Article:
The Palin Platform

This article is from the archive of The New York Sun before the launch of its new website in 2022. The Sun has neither altered nor updated such articles but will seek to correct any errors, mis-categorizations or other problems introduced during transfer.

The New York Sun

It is a measure of the impact that Sarah Palin has achieved on the political scene that one of the first questions that seized the newspapers after the votes had been counted was how the results would affect her prospects in respect of 2012. Some were running the count of how many of the candidates she endorsed won or lost, with the Economist — which mocked the former governor of Alaska during the campaign — setting down the results as “decidedly mixed.” By the magazine’s count, fewer than half of her 60 endorsees prevailed. But what other Republican figure has installed in office so many figures who owe them the kind of debts Mrs. Palin’s picks owe her? Who else has been able to give a leg up so efficiently, sometimes with but a message via Twitter?

Yet, her success at endorsements is not the most important achievement of the ex-governor whom the intelligentsia like to dismiss as a lightweight. The fact is that Mrs. Palin has spied and branded the most relevant, the most inclusive, and the most uplifting theme for the Republicans in the coming contest — the idea of what she calls constitutional conservatism. By our lights it is a better idea than what has been called “social conservatism,” which emerged from the entry of the religious right into politics and has many beneficial effects but is less inclusive, and what has been called “libertarian conservatism,” which has, particularly in foreign policy, an isolationist streak to which many of us have a hard time rallying.

Constitutional conservatism, however, is an idea open to all Americans. It references the founding document that all legislators and all executive and judicial officers, both of the United States and the several states, must be bound by oath or affirmation to support. The Constitution is what new citizens swear to support and defend. The word “conservatism,” when paired with “constitutional,” connotes a desire to attend to the original intent, the principles of the Founders. It doesn’t mean that no accommodation whatsoever need be made to modernity (one of our favorites is that the Congress has the enumerated power to raise and support an army and to provide and maintain a navy but has nonetheless raised an air force). But constitutional conservatism requires a great deference to the founders and invites an effort to wrestle with what they were actually talking about.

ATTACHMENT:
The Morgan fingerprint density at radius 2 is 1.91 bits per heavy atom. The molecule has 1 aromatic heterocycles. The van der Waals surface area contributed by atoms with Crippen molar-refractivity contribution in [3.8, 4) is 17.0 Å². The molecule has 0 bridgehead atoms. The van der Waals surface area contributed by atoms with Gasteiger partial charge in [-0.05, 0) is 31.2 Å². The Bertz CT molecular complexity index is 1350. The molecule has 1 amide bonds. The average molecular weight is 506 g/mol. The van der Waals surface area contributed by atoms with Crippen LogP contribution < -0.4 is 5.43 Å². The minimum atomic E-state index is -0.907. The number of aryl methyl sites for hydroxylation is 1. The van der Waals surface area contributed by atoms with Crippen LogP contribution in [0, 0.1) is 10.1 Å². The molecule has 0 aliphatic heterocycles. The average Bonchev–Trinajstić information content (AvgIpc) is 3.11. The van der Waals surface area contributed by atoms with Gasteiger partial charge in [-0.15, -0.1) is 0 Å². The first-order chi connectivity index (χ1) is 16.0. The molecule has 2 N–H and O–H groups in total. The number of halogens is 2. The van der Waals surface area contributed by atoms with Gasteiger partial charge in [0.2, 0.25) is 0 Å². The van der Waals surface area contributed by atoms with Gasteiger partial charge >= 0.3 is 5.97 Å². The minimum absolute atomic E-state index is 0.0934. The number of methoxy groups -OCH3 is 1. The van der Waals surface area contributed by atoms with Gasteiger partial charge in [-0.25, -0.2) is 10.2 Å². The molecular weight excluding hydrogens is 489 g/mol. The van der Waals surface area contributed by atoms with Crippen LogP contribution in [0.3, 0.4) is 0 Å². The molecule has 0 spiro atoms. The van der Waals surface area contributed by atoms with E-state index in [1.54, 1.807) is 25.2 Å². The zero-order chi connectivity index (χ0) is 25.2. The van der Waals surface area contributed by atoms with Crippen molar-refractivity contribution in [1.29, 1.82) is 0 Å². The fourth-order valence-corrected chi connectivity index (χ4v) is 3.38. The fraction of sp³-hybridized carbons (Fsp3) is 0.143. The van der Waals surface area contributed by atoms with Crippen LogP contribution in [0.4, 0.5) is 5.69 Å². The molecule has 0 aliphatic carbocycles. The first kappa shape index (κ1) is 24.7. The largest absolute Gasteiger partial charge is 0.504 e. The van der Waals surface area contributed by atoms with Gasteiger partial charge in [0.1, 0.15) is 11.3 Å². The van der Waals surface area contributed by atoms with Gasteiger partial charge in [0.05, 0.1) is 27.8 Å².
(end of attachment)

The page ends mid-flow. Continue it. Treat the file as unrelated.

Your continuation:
This is an idea for our times, if there ever was one, and it was shrewd of Mrs. Palin to seize on it as early as she did. It is certainly true that others have gotten the message, and may have gotten it independently of Mrs. Palin. There is this morning a dispatch in the Wall Street Journal by John Boehner, in which the presumptive speaker outlines what the next speaker must do. Our favorite part is his insistence that every bill “include a clause citing where in the Constitution Congress is given the power to pass it” and that bills that fail to include such a clause “shouldn’t get a vote.” Mr. Boehner’s statement amounts to an incorporation of a bill known as the Enumerated Powers Act, which reflects the principle so well marked by Chief Justice Marhsall — that the powers of our government are limited to those enumerated in the Constitution.

The Enumerated Powers Act is not Mrs. Palin’s idea. It was first introduced in the 104th Congress. But it languished un-acted-upon until Mrs. Palin began barnstorming the country talking up the idea of constitutional conservatism. The clarity of the idea comes into focus at a time when the Democratic administration is lunging for expanded powers, and she has emerged in a remarkable position. She has written two books. One is a kind of autobiography and declaration of her breakout from what might be called hidebound Republicanism, the other — to be issued this month — a meditation on faith, flag, and country. This sets her up for a third book on the idea of constitutional conservatism. If she goes ahead and writes it, we predict it will have an even greater impact than her first two* — and just in time for 2012.

* * *

Even if the Alaskan doesn’t turn the idea of constitutional conservatism into a book, Mrs. Palin has marked the idea as her theme. Its great power is that it sets up a methodology for dealing with everything from — to name but a few issues — foreign policy and the war to the dollar, nationalized health care, same gender marriage, taxation, and gun control. It doesn’t always tilt the way the conservatives want; one of the enumerated powers granted to the federal government is the power to establish a uniform rule of naturalization, which may yet be found to deny Arizona the right to establish its own set of policies in respect of undocumented aliens. But if it limits Arizona it empowers the Congress to act, and now it will have its chance. Meantime, two federal judges have signaled that the lawsuits by the states against the national healthcare plan will have to go to trial under precisely the idea of enumerated powers. So let the pundits puzzle over which of Mrs. Palin’s candidates prospered and which lost. The better count is which contenders for the national ticket can lay any better claim than Mrs. Palin to an idea as unifying, uplifting, and inclusive as the idea of constitutional conservatism that she has made her platform.


* The first was a mega-bestseller.

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